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Summary: The major theme is that Barabbas missed his cross because Jesus took his place. The story of Barabbas brings new meaning to the Doctrine of Substitutionary Atonement.

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Sermon.975

“The Substitute On The Center Cross”

Text: Matthew 27:15-26

Theme: Barabbas missed his cross because Jesus took his place. Barabbas brings to meaning to the Doctrine of Substitutionary Atonement.

From the pulpit of Bayview Baptist Church, May 20, 2001

The story of Barabbas plays a major role in the crucifixion of Jesus.

Barabbas was a thief, murderer and terrorist who had been condemned to die.

He must have been shocked when he heard the Roman soldiers coming to his jail cell for his release.

As strange as it may seem to us, Barabbas is the one man with whom all of us can identify.

According to the Gospel accounts, during the week of the Passover Feast, the governor traditionally released any prisoner the people wanted released, no matter what the crime (Matthew 27:15; Mark 15:6-8).

This was an often forgotten tradition, but this year Pilate used it like pulling a rabbit out of the hat as a way to get himself out of his dilemma.

Pilate was scared!

He knew the Jewish religious leaders had trumped up the charges against Jesus because they were jealous of Jesus’ power over the people.

Pilate also knew that if he didn’t cooperate with these religious leaders, they could cause problems for him with his Roman superiors.

I’m fairly sure that Pilate didn’t believe Jesus was guilty.

I would base my belief upon the fact that Pilate is the only one who gave Jesus a chance to declare His innocence, then Pilate said, “Why? What crime has He committed? I find no fault in Him” and then Pilate washed him hands of the matter.

Pilate was also disturbed because he had been warned by his wife, who sent a message to him while Pilate was sitting on the judge’s seat that read, “Don’t have anything to do with that innocent man, for I have suffered a great deal today in a dream because of Him” (Matthew 27:19).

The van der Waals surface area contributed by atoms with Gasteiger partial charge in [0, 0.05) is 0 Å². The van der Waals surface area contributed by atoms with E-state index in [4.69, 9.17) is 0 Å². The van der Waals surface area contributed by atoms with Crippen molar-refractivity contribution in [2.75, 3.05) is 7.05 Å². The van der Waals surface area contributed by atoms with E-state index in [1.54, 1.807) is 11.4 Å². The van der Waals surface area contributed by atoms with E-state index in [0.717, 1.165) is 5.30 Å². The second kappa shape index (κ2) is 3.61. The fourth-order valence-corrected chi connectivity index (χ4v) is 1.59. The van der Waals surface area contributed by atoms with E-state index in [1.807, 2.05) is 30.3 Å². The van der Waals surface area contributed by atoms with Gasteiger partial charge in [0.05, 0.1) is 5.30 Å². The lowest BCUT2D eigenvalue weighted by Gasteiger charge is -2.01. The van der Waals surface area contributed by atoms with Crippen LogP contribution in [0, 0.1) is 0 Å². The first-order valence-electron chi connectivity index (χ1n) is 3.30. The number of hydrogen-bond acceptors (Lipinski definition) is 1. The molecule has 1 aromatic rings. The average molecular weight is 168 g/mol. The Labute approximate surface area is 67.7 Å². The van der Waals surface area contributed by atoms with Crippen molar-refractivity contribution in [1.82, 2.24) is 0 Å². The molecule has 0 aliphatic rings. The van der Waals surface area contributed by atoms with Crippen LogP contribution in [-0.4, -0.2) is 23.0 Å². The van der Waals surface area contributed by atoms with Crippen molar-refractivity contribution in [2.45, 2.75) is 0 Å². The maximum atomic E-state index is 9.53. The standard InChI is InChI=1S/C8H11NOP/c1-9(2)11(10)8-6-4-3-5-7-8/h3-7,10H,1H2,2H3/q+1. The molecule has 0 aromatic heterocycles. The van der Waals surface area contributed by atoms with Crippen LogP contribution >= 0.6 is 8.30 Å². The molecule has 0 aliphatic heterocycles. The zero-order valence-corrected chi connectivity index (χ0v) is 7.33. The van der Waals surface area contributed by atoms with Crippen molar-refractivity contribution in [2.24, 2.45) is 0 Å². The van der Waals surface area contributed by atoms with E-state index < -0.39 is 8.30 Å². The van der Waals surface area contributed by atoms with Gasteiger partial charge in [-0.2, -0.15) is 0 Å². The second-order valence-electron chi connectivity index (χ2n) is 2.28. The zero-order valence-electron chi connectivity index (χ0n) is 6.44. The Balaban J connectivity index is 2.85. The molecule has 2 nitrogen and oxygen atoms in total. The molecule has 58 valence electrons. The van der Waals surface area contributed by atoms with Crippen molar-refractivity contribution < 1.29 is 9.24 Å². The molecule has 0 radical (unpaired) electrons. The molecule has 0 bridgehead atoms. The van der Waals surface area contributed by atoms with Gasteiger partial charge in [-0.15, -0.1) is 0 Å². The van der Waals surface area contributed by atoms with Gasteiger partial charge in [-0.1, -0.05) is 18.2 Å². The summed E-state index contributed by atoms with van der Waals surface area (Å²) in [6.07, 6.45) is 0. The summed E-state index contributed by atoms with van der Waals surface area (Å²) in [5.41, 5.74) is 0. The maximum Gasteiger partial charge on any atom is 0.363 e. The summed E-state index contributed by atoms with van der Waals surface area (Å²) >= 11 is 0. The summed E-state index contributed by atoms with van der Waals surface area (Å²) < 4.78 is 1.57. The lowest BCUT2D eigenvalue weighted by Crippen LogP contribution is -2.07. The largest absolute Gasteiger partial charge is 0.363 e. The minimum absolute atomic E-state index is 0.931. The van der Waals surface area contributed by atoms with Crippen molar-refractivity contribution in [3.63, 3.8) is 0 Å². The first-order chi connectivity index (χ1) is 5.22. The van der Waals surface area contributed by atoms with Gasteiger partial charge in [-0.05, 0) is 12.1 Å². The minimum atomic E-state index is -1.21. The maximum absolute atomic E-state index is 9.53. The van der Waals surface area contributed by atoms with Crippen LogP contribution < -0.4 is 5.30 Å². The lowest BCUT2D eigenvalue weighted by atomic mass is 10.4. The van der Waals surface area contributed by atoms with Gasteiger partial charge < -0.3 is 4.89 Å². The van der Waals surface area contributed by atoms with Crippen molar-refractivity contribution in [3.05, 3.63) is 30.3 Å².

Pilate was looking for a loophole of escape and the chief priest and the Jewish elders provided just what he was looking for to save his own skin.

Barabbas was a notorious prisoner.

He was public enemy number one.

He was more than just a common rebel.

We would call him a terrorist today.

Barabbas belonged to a group of patriotic freedom fighters called Zealots, a Jewish organization whose main purpose was to resist Roman aggression.

Barabbas’ name means “son of the father” or “son of a rabbi.”

It’s interesting to note that Barabbas was his last name.

His first name was “Yeshua or Jesus” which was a common name in Jesus’ day.

Barabbas had been arrested and convicted of the crimes of thief, insurrection and murder (Mark 15:6-7).

After being transported by Roman authorities to Jerusalem, Barabbas was held at the fortress of Antonia, which was the holding tank for all prisoners in Jerusalem.

Jesus was taken to what is known as the Pavement for His final trial

(John 19:12-13).

The Pavement was an elevated area in a courtyard just outside the fortress where Pilate was sitting on his judge seat to disperse legal rulings.

The distance between the fortress where Barabbas was held and the Pavement where Jesus was being tried was about 2,000 feet.

So Barabbas could have heard the angry mob while he was sitting in his jail cell awaiting his execution.

He probably heard the angry mob chant his name, “Barabbas!” (Matthew 27:21; Luke 23:18; John 18:40).

Barabbas probably did not hear Pilate’s question, “What shall I do, then, with Jesus who is called Christ?”

Think about Pilate for a moment, and the game Pilate was playing with God.

Pilate played the “Almost” game with God.

He almost set Jesus free, but he did not.

Have you ever played that game with God?

Pastor, I almost made a decision for Jesus today!

Pastor, I almost said, “Here I am Lord, send me!”

After Pilate asked the question, “What shall I do, then, with Jesus who is called Christ?” Barabbas probably heard the mob shout, “Crucify Him!”

What if Barabbas heard his name being shouted: “Barabbas!”

Then, the next thing he heard was the crowd shout: “Crucify him!”

Then, he would have heard the soldiers coming toward his jail cell, and he feared the worse, but instead, the Roman soldiers set him free.

Instead of Barabbas dying on the cross, Jesus became the substitute for Barabbas on the center cross.

Barabbas was suppose to die that day.

He was awaiting death by crucifixion, yet he was set free.

Perhaps he stayed in Jerusalem that day and watched anxiously as Jesus took his place.

Barabbas missed his cross because Jesus took his place.

Jesus became a substitute for the criminal, Barabbas.

And Jesus was our substitute too.

He bore our sins and died the death we deserve.

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